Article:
Thomas Schaefer and Alan Kyerenmaten, with Angela Merkel and Ghana VP Mahamudu Bawumia looking on.
Volkswagen has added Ghana and Nigeria to its list of future vehicle assembly operations in Africa.
The German manufacturer is already active on assembly sites in Kenya, Algeria and Rwanda.
Volkswagen last week signed a memorandum of understanding (MoU) to develop a joint vision for establishing an automotive hub in Nigeria. Volkswagen sub-Sahara region head Thomas Schaefer signed the agreement with Nigeria’s Minister of Industry, Trade and Investment, Dr Okey Enelamah.
The ceremony in Nigeria came a day after the signing of an MoU in Ghana, whereby Volkswagen committed to set up a vehicle assembly site and to conduct a detailed feasibility study for the development of an integrated mobility solution in this country.
The signing ceremonies coincided with the visit of the Chancellor of Germany, Angela Merkel, to Nigeria and Ghana.
Schaefer is also the MD of Volkswagen Group South Africa. The Rwanda and Kenya plants are, for some models, supplied with kits from the South African plant, located in the Eastern Cape.
In the MoU with Nigeria, Volkswagen undertakes to implement a phased assembly approach, starting with assembly kits, with the long-term view of establishing Nigeria as an automotive hub on the West coast of Africa.
This ramp-up will include the establishment of an automotive training academy, in conjunction with the German government.
The intent is to develop a comprehensive Volkswagen vehicle and service network, subject to commercial viability.
In turn, the Nigerian government undertakes to accelerate the approval of the Nigerian Automotive Policy, currently under consideration.
This policy includes the gradual transition from the importation of used cars to the manufacture and distribution of new passenger vehicles.
“The MoU is a major step in our walk towards the development of the automotive industry,” commented Enelamah.
“We believe in the strategic and catalytic role of the automotive industry in the diversification of the Nigerian economy. Our overall objective is to restore assembly and develop local content, thereby creating employment, acquiring technology and reducing pressure on the country’s balance of payment.”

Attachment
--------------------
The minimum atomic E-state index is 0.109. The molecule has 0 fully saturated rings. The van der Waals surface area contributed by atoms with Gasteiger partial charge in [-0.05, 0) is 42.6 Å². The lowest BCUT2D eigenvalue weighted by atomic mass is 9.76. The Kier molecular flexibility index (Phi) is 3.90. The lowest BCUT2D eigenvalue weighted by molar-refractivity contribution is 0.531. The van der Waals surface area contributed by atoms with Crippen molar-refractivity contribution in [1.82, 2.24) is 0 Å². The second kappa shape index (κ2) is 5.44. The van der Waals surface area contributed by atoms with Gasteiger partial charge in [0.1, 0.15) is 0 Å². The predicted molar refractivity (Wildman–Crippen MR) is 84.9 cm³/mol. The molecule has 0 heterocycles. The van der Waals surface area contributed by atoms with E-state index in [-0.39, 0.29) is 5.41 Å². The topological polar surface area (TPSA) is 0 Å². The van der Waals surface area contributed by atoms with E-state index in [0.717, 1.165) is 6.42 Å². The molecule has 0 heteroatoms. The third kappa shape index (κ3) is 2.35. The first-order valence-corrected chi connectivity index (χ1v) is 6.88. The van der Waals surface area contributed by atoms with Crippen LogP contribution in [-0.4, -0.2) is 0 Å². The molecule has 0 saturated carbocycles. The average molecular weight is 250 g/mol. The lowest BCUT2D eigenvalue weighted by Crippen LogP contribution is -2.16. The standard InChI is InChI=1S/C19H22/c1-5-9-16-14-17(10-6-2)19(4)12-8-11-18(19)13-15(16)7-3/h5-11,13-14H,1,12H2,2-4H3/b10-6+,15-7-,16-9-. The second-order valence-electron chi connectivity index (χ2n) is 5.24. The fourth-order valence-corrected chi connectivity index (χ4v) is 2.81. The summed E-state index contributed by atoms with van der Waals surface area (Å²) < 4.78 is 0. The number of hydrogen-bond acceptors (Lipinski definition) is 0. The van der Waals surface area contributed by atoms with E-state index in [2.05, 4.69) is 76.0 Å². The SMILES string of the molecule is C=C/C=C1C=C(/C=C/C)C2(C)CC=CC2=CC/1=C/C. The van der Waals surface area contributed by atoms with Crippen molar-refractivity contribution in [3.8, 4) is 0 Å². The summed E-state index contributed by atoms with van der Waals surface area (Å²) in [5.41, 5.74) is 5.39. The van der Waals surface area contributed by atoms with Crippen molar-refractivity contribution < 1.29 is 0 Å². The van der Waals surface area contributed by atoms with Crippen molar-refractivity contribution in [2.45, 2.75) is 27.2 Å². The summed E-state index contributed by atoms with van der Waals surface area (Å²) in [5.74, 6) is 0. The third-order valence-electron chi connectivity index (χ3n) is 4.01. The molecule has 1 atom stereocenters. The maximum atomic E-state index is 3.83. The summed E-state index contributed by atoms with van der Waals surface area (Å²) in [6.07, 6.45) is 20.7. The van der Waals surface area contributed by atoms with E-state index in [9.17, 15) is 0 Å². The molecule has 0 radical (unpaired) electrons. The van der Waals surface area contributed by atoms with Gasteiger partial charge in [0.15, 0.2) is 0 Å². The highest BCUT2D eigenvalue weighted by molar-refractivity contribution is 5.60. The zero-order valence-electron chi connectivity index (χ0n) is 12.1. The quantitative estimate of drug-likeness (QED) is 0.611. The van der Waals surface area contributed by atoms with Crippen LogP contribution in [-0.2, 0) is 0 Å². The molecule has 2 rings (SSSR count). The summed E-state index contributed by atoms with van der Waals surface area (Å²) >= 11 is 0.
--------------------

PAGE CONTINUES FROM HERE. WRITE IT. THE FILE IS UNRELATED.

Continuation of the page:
“This week Volkswagen has been able to demonstrate with conviction that it is serious about its intentions in sub-Saharan Africa,” added Schaefer.
“We are well placed to become a dominant player in Africa, as the continent continues to stabilise and develop economically.”
Under its Transform 2025+ brand strategy, Volkswagen is strengthening its regions and focusing on new up-and-coming markets. It believes that although the African automotive market remains comparatively small, the region could develop into an automotive growth market of the future.
“We are only starting with our initiatives in Africa and will continue to develop sales and service networks where applicable. We are also looking at future assembly locations to determine if the markets have the potential to accommodate vehicle assembly,” noted Schaefer.
As a next step, exploratory talks are being held with the government of Ethiopia.
In Ghana, Schaefer signed a MoU with Ghanian Minister of Trade and Industry Alan Kyerenmaten to establish a vehicle assembly facility and to assess the feasibility of rolling out a mobility concept for Ghana.
The agreement will include developing a fully fledged sales and service network in Ghana, as well as setting up a production and after-sales training academy.
Volkswagen also undertook to do a feasibility study for launching an integrated mobility solution in Ghana, which will include a review of the commercial viability of introducing car sharing, ride hailing and shuttle services by way of a Ghanaian subsidiary of VWSA, or the appointment of a local service provider.
In turn, the Ghanaian government undertook to develop a comprehensive automotive industry policy, which will incentivise and facilitate vehicle manufacturing and assembly in Ghana.
This includes a preferential procurement policy for locally assembled vehicles.
“We are impressed with the determination and desire of the Ghanaian government to develop a motor industry,” said Schaefer.
“As the second biggest economy in West Africa, Ghana is the ideal next building block in our Sub-Saharan Africa development strategy.
“The first locally assembled vehicles are planned to be on the streets in Accra in early 2019.”
“Ghana is committed to developing a modern automotive and vehicle assembly industry as one of the new strategic anchor industries that is part of our industrial transformation agenda,” added Ghana President Nana Akufo-Addo.
“I assure Volkswagen and its local assembler in Ghana of the full support of government in creating an enabling environment and incentive framework to make their investment a major success.”
Volkswagen has been in Ghana for the past 20 years, with Universal Motors Limited operating as its licensed importer since 2005.